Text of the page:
While dairy farmers in south east Queensland look to the skies desperate for more rain, the weather conditions on the southern end of the Atherton Tablelands are excellent ... if you are looking to grow rice.
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After 17 days straight of recording rain, and the mud turning green, we are now having partially fine days. Really, why would you want to farm anywhere else?

Farmers are relatively happy with the price rise achieved in negotiations between Lion Dairy and Drinks and Dairy Farmers Milk Supply Co-operative (DFMC) for the FNQ region. While a modest rise of 0.6 cents a litre took effect from July 1 due to skewed pricing (lower in the first half of the financial year and higher in the second half), a further rise of 4.7c/L on the base price will take effect on January 1, 2021.

Quality and components bonuses and penalties are above this if the farm qualifies. Production incentive and retailer own brand payments are also on top of the base. The outcome will put FNQ on the same price as SEQ, a price that is differently ‘built’, but will be equal in the final price paid to farmers. I know firsthand the effort involved in trying to do the best thing for farmers and I would like to thank DFMC for continuing to do all they can to get the best deal for farmers.

But on the negative side of pricing is the continuing high price of inputs. Grain in the Far North remains at all time high levels. One sugar mill has raised its molasses price by about 50 per cent this year and the others raised it by 100pc. The rise has added $1200 per truck load of molasses. It is now up to farmers, both dairy and beef, to decide if it is viable to continue to feed it and to determine at what level it will continue to be viable. The world molasses price is responsible for the rises we are seeing and if Australian farmers don’t buy the molasses, it will be exported.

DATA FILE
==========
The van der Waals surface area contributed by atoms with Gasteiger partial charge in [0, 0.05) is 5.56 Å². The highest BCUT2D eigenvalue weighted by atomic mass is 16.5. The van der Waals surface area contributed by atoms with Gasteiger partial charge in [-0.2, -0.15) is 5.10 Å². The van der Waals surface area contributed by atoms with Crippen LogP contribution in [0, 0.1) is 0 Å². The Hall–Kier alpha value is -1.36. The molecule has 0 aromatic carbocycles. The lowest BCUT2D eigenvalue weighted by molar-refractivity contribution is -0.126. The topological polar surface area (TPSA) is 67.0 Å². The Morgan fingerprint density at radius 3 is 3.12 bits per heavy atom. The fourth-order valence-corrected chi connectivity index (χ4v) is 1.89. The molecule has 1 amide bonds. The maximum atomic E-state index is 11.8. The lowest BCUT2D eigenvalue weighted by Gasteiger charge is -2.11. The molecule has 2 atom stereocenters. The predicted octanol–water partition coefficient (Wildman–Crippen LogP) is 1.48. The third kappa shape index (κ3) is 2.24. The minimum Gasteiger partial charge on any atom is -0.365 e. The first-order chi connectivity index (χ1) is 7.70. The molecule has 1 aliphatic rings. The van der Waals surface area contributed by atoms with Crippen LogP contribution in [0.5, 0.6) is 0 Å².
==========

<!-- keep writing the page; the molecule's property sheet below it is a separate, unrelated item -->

Farmers continue to wait for an announcement from the Foreign Investment Review Board on the sale of Lion Dairy and Drinks to Mengnui. The announcement was expected some time ago but due to the current circumstances caused by COVID-19 it has been delayed. The outcome though is still expected to be positive.

Like all farmers, we are looking forward to hearing more about the plans for the future of the industry in Queensland especially, but indeed across Australia as Dairy Plan talks continue. The needs of FNQ dairy farmers are often deprioritised at the expense of the larger southern dairying regions. The merging of RDE and advocacy at both national and regional levels is essential to ensuring that all regions are given the same priorities and are funded appropriately.

Highway closures force Okanagan dairy farmers to dump milk as it can’t get to Coast for processing.

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